Autoignition of Methanol and Ethanol Sprays under Diesel Engine Conditions 870588
Methanol and ethanol are being considered as alternative fuels for diesel engines. One of the key concerns with using alcohol fuels in diesel engines is their poor ignition quality. This work presents the ignition characteristics of methanol and ethanol examined under simulated diesel engine conditions in a constant-volume combustion vessel. The ignition characteristics of isooctane and normal hexadecane (cetane) measured under the same conditions are also included for reference.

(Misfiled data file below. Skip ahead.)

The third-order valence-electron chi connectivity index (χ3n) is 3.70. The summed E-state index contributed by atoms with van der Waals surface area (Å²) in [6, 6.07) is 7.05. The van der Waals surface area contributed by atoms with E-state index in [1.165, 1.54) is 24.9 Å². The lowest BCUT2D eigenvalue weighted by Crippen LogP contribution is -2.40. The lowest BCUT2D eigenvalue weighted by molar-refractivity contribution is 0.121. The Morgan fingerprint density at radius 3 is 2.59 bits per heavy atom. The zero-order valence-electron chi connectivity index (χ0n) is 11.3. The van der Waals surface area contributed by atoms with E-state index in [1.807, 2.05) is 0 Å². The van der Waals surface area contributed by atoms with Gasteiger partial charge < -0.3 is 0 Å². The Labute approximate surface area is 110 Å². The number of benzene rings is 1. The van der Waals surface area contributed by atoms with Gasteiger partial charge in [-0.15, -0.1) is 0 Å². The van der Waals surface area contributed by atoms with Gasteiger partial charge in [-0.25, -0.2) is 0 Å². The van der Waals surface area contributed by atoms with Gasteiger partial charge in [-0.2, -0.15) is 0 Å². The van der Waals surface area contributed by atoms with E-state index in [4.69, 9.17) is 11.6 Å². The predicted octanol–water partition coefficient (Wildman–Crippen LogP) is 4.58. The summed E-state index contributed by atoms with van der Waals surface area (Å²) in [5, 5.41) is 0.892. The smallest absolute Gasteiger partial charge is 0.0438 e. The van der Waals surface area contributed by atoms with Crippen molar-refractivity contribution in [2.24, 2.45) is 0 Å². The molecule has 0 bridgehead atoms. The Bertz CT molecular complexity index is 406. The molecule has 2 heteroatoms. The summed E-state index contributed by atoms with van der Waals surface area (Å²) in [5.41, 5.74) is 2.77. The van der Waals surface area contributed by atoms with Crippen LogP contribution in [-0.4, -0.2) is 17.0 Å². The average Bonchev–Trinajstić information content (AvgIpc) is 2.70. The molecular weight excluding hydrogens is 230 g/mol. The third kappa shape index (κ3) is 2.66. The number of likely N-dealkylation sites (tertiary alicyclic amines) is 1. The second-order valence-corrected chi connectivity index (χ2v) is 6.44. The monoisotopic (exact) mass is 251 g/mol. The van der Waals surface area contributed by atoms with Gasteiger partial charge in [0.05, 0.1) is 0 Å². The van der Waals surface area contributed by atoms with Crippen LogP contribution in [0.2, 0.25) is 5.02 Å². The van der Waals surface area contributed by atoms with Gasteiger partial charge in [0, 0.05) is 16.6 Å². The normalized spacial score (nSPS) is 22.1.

Results show that to obtain ignition delays and rates-of-pressure-rise suitable for current diesel engine designs, methanol and ethanol require in-cylinder temperatures of about 1100 K at the time of injection. The results also show that the ignition delays of the alcohol fuels are independent of the chamber pressure and are unaffected by the presence of 10% by volume of water in the fuel. Finally, in spite of large differences among the ignition delays of methanol, ethanol, isooctane, and cetane at lower temperatures, their ignition delays converge and reach a limiting value for temperatures above 1100 K. when ignition delay is defined as the time to recover the pressure loss from fuel evaporation.